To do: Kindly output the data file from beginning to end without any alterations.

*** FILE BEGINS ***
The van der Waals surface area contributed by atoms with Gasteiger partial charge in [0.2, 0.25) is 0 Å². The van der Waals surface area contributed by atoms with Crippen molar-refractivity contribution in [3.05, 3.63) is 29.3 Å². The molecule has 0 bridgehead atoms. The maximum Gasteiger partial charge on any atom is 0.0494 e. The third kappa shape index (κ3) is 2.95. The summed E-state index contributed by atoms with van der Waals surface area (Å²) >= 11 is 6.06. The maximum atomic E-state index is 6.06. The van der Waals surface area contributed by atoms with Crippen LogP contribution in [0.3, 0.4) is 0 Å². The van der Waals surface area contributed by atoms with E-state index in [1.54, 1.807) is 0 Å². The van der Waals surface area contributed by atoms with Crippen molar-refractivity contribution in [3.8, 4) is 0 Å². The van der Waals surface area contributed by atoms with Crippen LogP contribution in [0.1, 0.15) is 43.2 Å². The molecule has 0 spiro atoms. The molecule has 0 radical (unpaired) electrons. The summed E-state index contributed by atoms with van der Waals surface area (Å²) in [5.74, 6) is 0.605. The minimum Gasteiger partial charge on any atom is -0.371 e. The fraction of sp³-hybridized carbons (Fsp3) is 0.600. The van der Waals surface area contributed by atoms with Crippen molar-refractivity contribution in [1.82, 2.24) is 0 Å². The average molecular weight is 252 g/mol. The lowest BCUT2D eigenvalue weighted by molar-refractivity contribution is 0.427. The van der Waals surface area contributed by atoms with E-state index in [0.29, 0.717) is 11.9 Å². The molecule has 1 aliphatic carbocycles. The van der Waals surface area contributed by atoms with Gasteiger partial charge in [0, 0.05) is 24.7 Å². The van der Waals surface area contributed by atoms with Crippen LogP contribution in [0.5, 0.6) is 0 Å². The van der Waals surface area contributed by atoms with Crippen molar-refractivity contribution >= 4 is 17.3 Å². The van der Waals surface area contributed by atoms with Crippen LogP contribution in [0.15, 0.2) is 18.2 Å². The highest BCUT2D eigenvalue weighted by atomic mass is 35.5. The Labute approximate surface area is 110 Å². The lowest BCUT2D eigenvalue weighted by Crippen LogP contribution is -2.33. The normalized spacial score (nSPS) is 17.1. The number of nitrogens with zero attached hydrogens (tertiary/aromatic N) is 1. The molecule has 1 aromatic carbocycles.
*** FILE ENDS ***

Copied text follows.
The van der Waals surface area contributed by atoms with Gasteiger partial charge in [0.2, 0.25) is 0 Å². The van der Waals surface area contributed by atoms with Crippen molar-refractivity contribution in [3.05, 3.63) is 29.3 Å². The molecule has 0 bridgehead atoms. The maximum Gasteiger partial charge on any atom is 0.0494 e. The third kappa shape index (κ3) is 2.95. The summed E-state index contributed by atoms with van der Waals surface area (Å²) >= 11 is 6.06. The maximum atomic E-state index is 6.06. The van der Waals surface area contributed by atoms with Crippen LogP contribution in [0.3, 0.4) is 0 Å². The van der Waals surface area contributed by atoms with E-state index in [1.54, 1.807) is 0 Å². The van der Waals surface area contributed by atoms with Crippen molar-refractivity contribution in [3.8, 4) is 0 Å². The van der Waals surface area contributed by atoms with Crippen LogP contribution in [0.1, 0.15) is 43.2 Å². The molecule has 0 spiro atoms. The molecule has 0 radical (unpaired) electrons. The summed E-state index contributed by atoms with van der Waals surface area (Å²) in [5.74, 6) is 0.605. The minimum Gasteiger partial charge on any atom is -0.371 e. The fraction of sp³-hybridized carbons (Fsp3) is 0.600. The van der Waals surface area contributed by atoms with Crippen molar-refractivity contribution in [1.82, 2.24) is 0 Å². The average molecular weight is 252 g/mol. The lowest BCUT2D eigenvalue weighted by molar-refractivity contribution is 0.427. The van der Waals surface area contributed by atoms with E-state index in [0.29, 0.717) is 11.9 Å². The molecule has 1 aliphatic carbocycles. The van der Waals surface area contributed by atoms with Gasteiger partial charge in [0, 0.05) is 24.7 Å². The van der Waals surface area contributed by atoms with Crippen LogP contribution in [0.5, 0.6) is 0 Å². The van der Waals surface area contributed by atoms with Crippen molar-refractivity contribution >= 4 is 17.3 Å². The van der Waals surface area contributed by atoms with Crippen LogP contribution in [0.15, 0.2) is 18.2 Å². The highest BCUT2D eigenvalue weighted by atomic mass is 35.5. The Labute approximate surface area is 110 Å². The lowest BCUT2D eigenvalue weighted by Crippen LogP contribution is -2.33. The normalized spacial score (nSPS) is 17.1. The number of nitrogens with zero attached hydrogens (tertiary/aromatic N) is 1. The molecule has 1 aromatic carbocycles.